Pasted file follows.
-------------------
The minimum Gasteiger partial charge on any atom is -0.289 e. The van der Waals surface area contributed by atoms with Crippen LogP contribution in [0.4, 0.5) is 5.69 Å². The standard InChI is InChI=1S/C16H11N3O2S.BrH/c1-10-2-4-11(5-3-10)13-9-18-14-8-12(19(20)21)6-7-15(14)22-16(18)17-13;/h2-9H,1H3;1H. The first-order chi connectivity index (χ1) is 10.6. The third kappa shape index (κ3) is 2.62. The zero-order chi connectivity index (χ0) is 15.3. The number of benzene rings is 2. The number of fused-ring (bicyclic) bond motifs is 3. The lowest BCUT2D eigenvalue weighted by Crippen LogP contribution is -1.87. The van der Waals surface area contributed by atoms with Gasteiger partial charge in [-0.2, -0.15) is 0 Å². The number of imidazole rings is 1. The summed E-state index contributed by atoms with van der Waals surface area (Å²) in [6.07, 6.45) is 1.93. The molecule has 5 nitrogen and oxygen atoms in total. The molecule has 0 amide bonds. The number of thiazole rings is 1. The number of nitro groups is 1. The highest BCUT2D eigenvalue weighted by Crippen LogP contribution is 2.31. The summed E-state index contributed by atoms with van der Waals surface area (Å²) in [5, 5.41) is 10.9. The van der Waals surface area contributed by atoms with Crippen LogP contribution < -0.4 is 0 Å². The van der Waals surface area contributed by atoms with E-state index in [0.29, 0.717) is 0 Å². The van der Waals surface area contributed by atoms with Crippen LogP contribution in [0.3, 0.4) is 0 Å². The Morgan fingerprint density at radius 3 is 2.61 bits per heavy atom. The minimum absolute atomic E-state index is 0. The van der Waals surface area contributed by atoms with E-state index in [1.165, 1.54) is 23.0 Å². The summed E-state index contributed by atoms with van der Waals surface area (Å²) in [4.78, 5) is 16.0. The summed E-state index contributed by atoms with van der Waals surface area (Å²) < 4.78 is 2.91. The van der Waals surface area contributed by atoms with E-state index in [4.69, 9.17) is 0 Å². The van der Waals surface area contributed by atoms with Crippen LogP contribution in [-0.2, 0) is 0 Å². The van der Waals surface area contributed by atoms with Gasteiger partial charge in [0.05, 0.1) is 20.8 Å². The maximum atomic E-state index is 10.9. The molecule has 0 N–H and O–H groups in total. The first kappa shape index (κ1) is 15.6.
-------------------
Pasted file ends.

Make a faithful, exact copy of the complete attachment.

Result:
The minimum Gasteiger partial charge on any atom is -0.289 e. The van der Waals surface area contributed by atoms with Crippen LogP contribution in [0.4, 0.5) is 5.69 Å². The standard InChI is InChI=1S/C16H11N3O2S.BrH/c1-10-2-4-11(5-3-10)13-9-18-14-8-12(19(20)21)6-7-15(14)22-16(18)17-13;/h2-9H,1H3;1H. The first-order chi connectivity index (χ1) is 10.6. The third kappa shape index (κ3) is 2.62. The zero-order chi connectivity index (χ0) is 15.3. The number of benzene rings is 2. The number of fused-ring (bicyclic) bond motifs is 3. The lowest BCUT2D eigenvalue weighted by Crippen LogP contribution is -1.87. The van der Waals surface area contributed by atoms with Gasteiger partial charge in [-0.2, -0.15) is 0 Å². The number of imidazole rings is 1. The summed E-state index contributed by atoms with van der Waals surface area (Å²) in [6.07, 6.45) is 1.93. The molecule has 5 nitrogen and oxygen atoms in total. The molecule has 0 amide bonds. The number of thiazole rings is 1. The number of nitro groups is 1. The highest BCUT2D eigenvalue weighted by Crippen LogP contribution is 2.31. The summed E-state index contributed by atoms with van der Waals surface area (Å²) in [5, 5.41) is 10.9. The van der Waals surface area contributed by atoms with Crippen LogP contribution < -0.4 is 0 Å². The van der Waals surface area contributed by atoms with E-state index in [0.29, 0.717) is 0 Å². The van der Waals surface area contributed by atoms with Crippen LogP contribution in [0.3, 0.4) is 0 Å². The Morgan fingerprint density at radius 3 is 2.61 bits per heavy atom. The minimum absolute atomic E-state index is 0. The van der Waals surface area contributed by atoms with E-state index in [1.165, 1.54) is 23.0 Å². The summed E-state index contributed by atoms with van der Waals surface area (Å²) in [4.78, 5) is 16.0. The summed E-state index contributed by atoms with van der Waals surface area (Å²) < 4.78 is 2.91. The van der Waals surface area contributed by atoms with E-state index in [4.69, 9.17) is 0 Å². The van der Waals surface area contributed by atoms with Crippen LogP contribution in [-0.2, 0) is 0 Å². The van der Waals surface area contributed by atoms with Gasteiger partial charge in [0.05, 0.1) is 20.8 Å². The maximum atomic E-state index is 10.9. The molecule has 0 N–H and O–H groups in total. The first kappa shape index (κ1) is 15.6.